Treatment with ghrelin accelerates the healing of acetic acid-induced gastric and duodenal ulcers in rats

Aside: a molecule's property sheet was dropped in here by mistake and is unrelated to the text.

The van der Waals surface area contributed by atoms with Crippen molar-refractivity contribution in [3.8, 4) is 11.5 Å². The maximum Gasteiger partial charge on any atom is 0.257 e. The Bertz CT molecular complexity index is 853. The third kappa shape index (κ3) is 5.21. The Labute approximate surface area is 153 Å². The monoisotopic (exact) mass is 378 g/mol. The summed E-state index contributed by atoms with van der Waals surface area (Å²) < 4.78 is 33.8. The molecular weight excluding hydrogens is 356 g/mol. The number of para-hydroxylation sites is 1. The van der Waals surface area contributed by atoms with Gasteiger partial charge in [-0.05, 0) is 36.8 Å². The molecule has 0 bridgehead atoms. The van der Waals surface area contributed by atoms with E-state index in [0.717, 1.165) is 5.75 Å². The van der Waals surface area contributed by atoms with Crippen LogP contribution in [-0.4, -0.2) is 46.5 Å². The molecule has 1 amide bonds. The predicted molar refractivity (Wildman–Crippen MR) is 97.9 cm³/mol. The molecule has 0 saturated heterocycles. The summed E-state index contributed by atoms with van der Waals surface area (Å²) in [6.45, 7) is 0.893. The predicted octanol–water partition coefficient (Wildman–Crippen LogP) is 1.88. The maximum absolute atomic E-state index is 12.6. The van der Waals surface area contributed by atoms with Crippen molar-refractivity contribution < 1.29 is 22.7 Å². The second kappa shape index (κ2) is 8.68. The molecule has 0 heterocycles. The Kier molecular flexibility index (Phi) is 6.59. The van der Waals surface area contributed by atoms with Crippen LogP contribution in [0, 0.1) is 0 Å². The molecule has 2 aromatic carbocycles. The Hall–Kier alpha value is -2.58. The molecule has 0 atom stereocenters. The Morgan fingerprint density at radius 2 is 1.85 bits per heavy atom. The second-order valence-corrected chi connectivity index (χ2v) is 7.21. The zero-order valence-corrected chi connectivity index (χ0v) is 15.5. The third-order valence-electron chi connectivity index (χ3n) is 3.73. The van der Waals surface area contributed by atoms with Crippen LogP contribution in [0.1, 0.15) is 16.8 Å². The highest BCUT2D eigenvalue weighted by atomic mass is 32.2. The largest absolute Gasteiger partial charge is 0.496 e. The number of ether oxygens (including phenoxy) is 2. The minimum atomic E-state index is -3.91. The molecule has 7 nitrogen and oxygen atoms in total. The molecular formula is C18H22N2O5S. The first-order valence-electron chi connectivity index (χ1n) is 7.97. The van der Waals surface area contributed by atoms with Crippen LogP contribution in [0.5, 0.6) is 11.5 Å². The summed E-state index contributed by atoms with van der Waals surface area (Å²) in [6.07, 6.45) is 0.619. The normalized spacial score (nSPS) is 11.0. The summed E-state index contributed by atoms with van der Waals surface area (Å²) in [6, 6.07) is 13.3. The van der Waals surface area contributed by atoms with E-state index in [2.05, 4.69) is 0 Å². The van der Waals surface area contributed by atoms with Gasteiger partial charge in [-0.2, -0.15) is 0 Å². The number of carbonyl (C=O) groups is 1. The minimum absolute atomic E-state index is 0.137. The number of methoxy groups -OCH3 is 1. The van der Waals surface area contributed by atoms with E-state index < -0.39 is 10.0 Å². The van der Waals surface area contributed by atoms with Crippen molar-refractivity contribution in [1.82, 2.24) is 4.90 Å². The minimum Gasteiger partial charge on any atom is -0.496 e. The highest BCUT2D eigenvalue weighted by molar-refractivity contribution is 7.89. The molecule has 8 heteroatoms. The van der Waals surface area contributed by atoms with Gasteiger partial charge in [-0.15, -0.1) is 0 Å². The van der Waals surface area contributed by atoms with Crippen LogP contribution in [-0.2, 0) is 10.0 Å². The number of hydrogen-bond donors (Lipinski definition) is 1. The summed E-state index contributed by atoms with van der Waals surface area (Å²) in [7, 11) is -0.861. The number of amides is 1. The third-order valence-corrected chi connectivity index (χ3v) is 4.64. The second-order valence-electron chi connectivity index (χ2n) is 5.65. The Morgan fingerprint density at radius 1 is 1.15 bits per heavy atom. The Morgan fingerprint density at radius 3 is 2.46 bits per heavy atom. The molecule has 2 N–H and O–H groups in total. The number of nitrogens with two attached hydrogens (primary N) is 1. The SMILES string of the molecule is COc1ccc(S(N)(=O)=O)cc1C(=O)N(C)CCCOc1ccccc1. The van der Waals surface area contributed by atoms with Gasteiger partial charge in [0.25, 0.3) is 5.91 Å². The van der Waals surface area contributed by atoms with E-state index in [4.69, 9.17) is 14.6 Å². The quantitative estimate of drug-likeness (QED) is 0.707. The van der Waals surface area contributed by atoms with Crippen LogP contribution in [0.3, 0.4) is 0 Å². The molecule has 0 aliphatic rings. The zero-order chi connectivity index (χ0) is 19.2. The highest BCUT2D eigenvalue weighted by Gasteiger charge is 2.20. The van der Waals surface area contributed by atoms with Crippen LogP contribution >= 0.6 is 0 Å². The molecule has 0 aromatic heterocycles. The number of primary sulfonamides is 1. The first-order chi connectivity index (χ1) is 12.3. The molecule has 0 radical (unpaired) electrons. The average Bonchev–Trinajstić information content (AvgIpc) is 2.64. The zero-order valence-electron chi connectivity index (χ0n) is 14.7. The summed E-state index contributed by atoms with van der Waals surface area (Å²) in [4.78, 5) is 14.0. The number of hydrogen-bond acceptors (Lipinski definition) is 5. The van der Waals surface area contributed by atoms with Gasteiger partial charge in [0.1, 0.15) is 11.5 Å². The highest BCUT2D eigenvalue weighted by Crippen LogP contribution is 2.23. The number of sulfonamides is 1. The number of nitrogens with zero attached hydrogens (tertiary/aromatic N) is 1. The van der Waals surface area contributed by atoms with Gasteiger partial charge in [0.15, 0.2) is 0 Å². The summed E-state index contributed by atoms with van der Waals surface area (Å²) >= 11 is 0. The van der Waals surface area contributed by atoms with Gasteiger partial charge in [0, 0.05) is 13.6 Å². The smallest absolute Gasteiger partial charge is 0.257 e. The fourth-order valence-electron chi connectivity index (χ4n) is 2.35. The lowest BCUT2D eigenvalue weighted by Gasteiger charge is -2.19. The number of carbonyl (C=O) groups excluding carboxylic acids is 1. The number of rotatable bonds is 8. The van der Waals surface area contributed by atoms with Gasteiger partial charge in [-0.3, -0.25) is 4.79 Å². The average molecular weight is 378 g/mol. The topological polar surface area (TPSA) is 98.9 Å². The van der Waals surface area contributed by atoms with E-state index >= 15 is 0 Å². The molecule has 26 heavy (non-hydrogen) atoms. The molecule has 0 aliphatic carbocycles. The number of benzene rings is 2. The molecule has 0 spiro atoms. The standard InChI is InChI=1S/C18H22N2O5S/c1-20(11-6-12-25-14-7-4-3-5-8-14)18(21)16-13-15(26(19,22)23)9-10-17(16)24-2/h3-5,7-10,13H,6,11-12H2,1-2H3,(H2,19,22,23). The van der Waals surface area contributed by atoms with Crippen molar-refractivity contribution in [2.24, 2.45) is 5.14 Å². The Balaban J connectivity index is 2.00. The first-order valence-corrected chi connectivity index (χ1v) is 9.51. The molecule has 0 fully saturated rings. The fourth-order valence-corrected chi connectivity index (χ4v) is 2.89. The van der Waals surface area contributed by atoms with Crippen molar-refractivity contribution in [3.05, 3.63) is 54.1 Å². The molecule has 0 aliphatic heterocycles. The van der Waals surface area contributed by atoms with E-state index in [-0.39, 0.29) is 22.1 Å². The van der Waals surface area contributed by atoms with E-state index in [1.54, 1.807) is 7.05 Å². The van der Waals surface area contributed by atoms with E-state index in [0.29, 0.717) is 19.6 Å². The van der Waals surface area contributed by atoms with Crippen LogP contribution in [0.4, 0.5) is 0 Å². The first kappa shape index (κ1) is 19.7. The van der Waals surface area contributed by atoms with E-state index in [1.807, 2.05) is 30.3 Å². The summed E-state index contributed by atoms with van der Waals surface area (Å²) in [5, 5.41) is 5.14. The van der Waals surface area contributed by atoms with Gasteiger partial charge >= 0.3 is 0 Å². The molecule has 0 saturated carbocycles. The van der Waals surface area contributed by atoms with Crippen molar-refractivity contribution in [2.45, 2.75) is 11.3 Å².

Recent studies have shown that ghrelin exhibits gastroprotective effects. The aim of present study was to examine the influence of ghrelin administration on the healing of chronic gastric and duodenal ulcers and to evaluate the role of growth hormone (GH) and insulin-like growth factor-1 (IGF-1) in this process. In pituitary-intact or hypophysectomized rats, chronic gastric and duodenal ulcers were induced by acetic acid. After induction of ulcers, rats were treated intraperitoneally twice a day with saline, ghrelin (4, 8 or 16 nmol/kg/dose) or IGF-1 (20 nmol/kg/dose) for six or ten days. In animals with intact pituitary, treatment with ghrelin increased serum level of GH and IGF-1. These effects were accompanied by the increase in mucosal cell proliferation, mucosal blood flow and healing rate of gastric and duodenal ulcers. After hypophysectomy, the significant increase in serum level of endogenous ghrelin was observed, but the healing of gastric and duodenal ulcers was delayed. This effect was accompanied by a significant decrease in serum concentration of endogenous GH and IGF-1, and reduction in mucosal blood flow and DNA synthesis. In hypophysectomized rats, administration of exogenous ghrelin was without any effect on serum level of GH and IGF-1, healing rate of gastroduodenal ulcers or mucosal cell proliferation. In contrast to this effect, administration of IGF-1 increased mucosal cell proliferation, healing rate of gastroduodenal ulcers and mucosal blood flow in hypophysectomized rats. Conclusion: Treatment with ghrelin accelerates healing of chronic gastroduodenal ulcers and this effect is mediated by the release of endogenous GH and IGF-1.